Geometry problem involving infinite number of circles

What is the sum of the areas of the grey circles? I have not made any progress so far.

http://s17.postimg.org/iwb126q4b/1408524358160.jpg?noCache=1408526351

Answer

Consider the picture below.

The illustration

On the left hand side we have the original picture which we have put in the complex plane, and on the right hand side is its image under the Möbius transformation f(z)=z2z. The inverse transformation is g(z)=2zz+1. In the new coordinates the green circles have radius 12 and center at Ck=12+i(k+12), k=0,1,2,.

We have Jacg(z)=|g(z)|2=4|z+1|4. Therefore the area of the disks in the original picture is
k=0Bk4|(x+iy)+1|4dxdy,
where Bk={z:|zCk|12} are the discs in the second picture. Calculating the integral inside the sum turned out to be tedious, however, so I opted for another route. EDIT: achille hui showed how to calculate this integral in an answer to my question at Integral related to a geometry problem. This yields a shorter way to get the answer.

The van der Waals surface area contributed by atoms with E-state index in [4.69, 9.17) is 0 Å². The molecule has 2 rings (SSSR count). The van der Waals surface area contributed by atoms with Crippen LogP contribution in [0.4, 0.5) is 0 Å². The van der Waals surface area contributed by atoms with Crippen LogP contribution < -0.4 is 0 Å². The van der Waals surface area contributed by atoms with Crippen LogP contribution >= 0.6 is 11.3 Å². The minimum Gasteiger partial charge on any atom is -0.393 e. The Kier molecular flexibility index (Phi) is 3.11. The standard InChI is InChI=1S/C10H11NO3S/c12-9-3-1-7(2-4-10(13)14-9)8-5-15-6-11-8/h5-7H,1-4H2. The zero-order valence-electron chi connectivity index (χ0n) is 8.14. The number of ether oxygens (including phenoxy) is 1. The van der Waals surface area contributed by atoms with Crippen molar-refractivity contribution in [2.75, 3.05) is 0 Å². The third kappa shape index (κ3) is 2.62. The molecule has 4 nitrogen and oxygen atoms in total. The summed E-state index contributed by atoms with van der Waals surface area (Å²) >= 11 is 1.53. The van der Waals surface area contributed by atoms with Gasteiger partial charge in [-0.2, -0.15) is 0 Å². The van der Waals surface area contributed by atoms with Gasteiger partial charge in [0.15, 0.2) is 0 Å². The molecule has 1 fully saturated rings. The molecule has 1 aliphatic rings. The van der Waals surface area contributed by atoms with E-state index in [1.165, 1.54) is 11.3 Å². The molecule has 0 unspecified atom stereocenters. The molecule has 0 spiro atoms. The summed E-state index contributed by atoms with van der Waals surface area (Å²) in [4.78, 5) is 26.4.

The points where a green circle touches the red line or the blue line are at i(k+12) and 1+i(k+12) respectively. Therefore in the original picture they are at
A=g(i(k+12))=2(k+12)21+(k+12)2+i2(k+12)1+(k+12)2
and
B=g(1+i(k+12))=4+2(k+12)24+(k+12)2+i2(k+12)4+(k+12)2.
Now to find the center of the green circle we calculate the intersection of the lines 1+t(A1) and 32+s(B32). Real and imaginary part give us two linear equations for s and t, and we end up with the solution
s=4k2+4k+174k2+4k+9,t=4k2+4k+54k2+4k+9.
Thus the center is at
1+t(A1)=8k2+8k+64k2+4k+9+i8k+44k2+4k+9.
The radius is then
|A1t(A1)|=|A1||t1|=44k2+4k+9.
Hence the answer to the problem is
k=0π16(4k2+4k+9)2,
for which Wolfram Alpha gives the closed form
116π2(2tanh(2π)2πsech2(2π))0.8699725

Attribution
Source : Link , Question Author : Dan , Answer Author : Community

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